Hempstead, N.Y., launched the first hydrogen fueling station on Long Island more than two years ago, but it turns out that was just an initial step toward sustainably powering fuel cell vehicles in its fleet. Now Hempstead has added a 100-kilowatt (kW) capacity wind turbine to the mix, giving it the ability to create hydrogen fuel without sucking power from the grid.
According to the U.S. Department of Energy (DOE) – which funded the $615,000, 121-foot-tall turbine through a Recovery Act grant – Hempstead had been using about 200,000 kilowatt-hours of grid electricity, most of which comes from fossil-fuel sources, to run an electrolyzer to generate hydrogen for the fuel station. In its assessment of the project [PDF], the DOE said the turbine should be able to generate enough electricity to replace that grid-purchased power. And that possibility had the town’s political leadership waxing poetic.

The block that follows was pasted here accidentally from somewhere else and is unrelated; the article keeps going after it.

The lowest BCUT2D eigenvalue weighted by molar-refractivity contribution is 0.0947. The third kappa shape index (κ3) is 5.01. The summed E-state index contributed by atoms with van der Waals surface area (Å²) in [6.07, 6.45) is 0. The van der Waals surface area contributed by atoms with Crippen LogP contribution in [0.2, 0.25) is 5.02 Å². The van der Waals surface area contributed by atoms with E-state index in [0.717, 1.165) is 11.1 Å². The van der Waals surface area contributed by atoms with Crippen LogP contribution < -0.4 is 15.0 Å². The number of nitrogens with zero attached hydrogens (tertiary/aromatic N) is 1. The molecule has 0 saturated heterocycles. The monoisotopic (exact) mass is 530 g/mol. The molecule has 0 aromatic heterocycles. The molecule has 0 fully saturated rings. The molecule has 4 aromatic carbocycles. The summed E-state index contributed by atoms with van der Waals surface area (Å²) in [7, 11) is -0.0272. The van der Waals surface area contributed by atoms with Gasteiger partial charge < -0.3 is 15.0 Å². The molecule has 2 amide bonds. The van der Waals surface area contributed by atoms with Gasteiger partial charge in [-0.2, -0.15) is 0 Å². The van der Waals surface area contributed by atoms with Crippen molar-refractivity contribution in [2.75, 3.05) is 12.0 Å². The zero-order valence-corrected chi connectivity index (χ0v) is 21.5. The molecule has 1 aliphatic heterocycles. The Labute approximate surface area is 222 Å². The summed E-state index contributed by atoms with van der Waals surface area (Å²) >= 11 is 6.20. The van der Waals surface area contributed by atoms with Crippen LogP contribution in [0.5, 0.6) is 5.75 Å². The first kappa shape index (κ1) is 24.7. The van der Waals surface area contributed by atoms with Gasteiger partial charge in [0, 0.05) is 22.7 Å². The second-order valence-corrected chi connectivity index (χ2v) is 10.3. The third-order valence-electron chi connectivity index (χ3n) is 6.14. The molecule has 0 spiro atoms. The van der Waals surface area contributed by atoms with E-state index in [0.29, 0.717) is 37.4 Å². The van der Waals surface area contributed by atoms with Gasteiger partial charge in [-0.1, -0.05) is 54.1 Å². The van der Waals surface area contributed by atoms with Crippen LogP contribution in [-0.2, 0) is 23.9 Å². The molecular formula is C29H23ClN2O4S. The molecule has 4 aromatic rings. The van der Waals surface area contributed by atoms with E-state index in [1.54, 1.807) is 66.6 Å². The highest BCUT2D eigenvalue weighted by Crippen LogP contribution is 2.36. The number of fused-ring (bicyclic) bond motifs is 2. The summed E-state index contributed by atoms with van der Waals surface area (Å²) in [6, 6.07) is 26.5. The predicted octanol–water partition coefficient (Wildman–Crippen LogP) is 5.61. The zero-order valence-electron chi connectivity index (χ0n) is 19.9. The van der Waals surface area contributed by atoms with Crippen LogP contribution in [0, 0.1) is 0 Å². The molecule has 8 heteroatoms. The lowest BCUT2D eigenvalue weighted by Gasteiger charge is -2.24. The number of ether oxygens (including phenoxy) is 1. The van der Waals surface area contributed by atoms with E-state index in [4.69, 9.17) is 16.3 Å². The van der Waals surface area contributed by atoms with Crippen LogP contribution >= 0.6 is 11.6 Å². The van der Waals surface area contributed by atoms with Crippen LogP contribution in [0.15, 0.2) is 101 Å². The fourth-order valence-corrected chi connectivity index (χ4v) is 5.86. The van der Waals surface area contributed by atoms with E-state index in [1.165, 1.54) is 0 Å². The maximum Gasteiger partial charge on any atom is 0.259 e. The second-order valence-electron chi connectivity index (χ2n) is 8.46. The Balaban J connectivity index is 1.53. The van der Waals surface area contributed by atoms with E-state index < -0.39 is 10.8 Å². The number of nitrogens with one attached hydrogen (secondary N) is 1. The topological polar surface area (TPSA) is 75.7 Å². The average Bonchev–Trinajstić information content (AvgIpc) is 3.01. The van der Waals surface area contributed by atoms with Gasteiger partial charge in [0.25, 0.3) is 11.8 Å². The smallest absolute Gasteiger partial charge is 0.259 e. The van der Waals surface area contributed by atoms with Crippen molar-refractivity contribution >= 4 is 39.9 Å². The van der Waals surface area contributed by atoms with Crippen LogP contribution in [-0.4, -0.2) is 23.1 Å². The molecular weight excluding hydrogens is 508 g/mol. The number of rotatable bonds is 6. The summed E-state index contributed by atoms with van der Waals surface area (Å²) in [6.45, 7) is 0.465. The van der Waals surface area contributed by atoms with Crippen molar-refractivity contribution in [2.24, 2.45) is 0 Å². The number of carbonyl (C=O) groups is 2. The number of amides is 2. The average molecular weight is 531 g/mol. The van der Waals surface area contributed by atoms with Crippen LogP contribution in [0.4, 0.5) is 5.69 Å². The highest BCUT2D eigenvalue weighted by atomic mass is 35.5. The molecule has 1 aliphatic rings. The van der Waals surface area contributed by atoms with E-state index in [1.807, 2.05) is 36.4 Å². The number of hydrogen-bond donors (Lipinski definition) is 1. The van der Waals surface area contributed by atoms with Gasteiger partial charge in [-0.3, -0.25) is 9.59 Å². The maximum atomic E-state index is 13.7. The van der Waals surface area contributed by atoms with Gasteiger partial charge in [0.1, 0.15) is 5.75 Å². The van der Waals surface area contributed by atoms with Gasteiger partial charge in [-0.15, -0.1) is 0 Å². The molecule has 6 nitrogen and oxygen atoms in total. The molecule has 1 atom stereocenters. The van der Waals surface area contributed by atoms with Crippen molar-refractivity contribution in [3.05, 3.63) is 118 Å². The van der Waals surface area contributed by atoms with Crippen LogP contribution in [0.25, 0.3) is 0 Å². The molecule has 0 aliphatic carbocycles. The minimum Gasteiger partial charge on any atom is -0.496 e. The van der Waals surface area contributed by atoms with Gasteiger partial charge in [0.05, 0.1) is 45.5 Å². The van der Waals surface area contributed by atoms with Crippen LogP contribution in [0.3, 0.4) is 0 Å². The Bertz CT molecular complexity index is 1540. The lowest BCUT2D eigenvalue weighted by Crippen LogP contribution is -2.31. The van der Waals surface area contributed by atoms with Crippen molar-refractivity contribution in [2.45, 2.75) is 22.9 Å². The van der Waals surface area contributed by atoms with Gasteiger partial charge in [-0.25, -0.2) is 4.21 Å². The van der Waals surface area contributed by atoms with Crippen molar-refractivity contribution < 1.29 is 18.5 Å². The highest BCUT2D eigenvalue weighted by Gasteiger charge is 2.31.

“The answer to clean and renewable energy is ‘blowin’ in the wind,’” town Supervisor Kate Murray said in a statement. “This wind turbine is creating renewable energy, saving money, conserving natural resources and building an environmentally responsible legacy for our children and our children’s children.”
Hempstead calls itself a town, but it’s no small burg; it has a population around 750,000. And it has green ambitions that are every bit as large. The wind-to-hydrogen system is just one part of a larger Clean Energy Project at Point Lookout, 35 miles southeast of Midtown Manhattan. There’s also a shellfish nursery powered by a 2.4-kW wind turbine and two 5- kW solar arrays; a 10-kW solar array on the roof of the Administration Building; and a zero-energy solar home built by the New York Institute of Technology.
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